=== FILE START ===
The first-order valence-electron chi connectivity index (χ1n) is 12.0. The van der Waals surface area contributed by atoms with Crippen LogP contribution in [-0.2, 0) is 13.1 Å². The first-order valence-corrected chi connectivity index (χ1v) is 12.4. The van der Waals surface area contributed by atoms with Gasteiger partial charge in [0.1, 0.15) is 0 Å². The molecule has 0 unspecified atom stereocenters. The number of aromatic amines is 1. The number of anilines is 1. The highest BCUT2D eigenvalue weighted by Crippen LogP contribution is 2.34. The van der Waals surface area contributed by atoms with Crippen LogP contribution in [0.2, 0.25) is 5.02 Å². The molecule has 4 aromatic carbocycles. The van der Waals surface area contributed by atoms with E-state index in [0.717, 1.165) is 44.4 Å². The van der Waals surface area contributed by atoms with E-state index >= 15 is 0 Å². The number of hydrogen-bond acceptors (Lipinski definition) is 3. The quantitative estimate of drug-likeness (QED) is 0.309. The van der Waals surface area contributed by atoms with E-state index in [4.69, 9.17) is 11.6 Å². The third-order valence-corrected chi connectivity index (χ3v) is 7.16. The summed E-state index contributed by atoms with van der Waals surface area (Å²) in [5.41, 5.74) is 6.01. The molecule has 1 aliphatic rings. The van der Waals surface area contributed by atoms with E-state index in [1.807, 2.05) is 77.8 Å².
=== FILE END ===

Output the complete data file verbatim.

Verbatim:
The first-order valence-electron chi connectivity index (χ1n) is 12.0. The van der Waals surface area contributed by atoms with Crippen LogP contribution in [-0.2, 0) is 13.1 Å². The first-order valence-corrected chi connectivity index (χ1v) is 12.4. The van der Waals surface area contributed by atoms with Gasteiger partial charge in [0.1, 0.15) is 0 Å². The molecule has 0 unspecified atom stereocenters. The number of aromatic amines is 1. The number of anilines is 1. The highest BCUT2D eigenvalue weighted by Crippen LogP contribution is 2.34. The van der Waals surface area contributed by atoms with Crippen LogP contribution in [0.2, 0.25) is 5.02 Å². The molecule has 4 aromatic carbocycles. The van der Waals surface area contributed by atoms with E-state index in [0.717, 1.165) is 44.4 Å². The van der Waals surface area contributed by atoms with E-state index >= 15 is 0 Å². The number of hydrogen-bond acceptors (Lipinski definition) is 3. The quantitative estimate of drug-likeness (QED) is 0.309. The van der Waals surface area contributed by atoms with E-state index in [4.69, 9.17) is 11.6 Å². The third-order valence-corrected chi connectivity index (χ3v) is 7.16. The summed E-state index contributed by atoms with van der Waals surface area (Å²) in [5.41, 5.74) is 6.01. The molecule has 1 aliphatic rings. The van der Waals surface area contributed by atoms with E-state index in [1.807, 2.05) is 77.8 Å².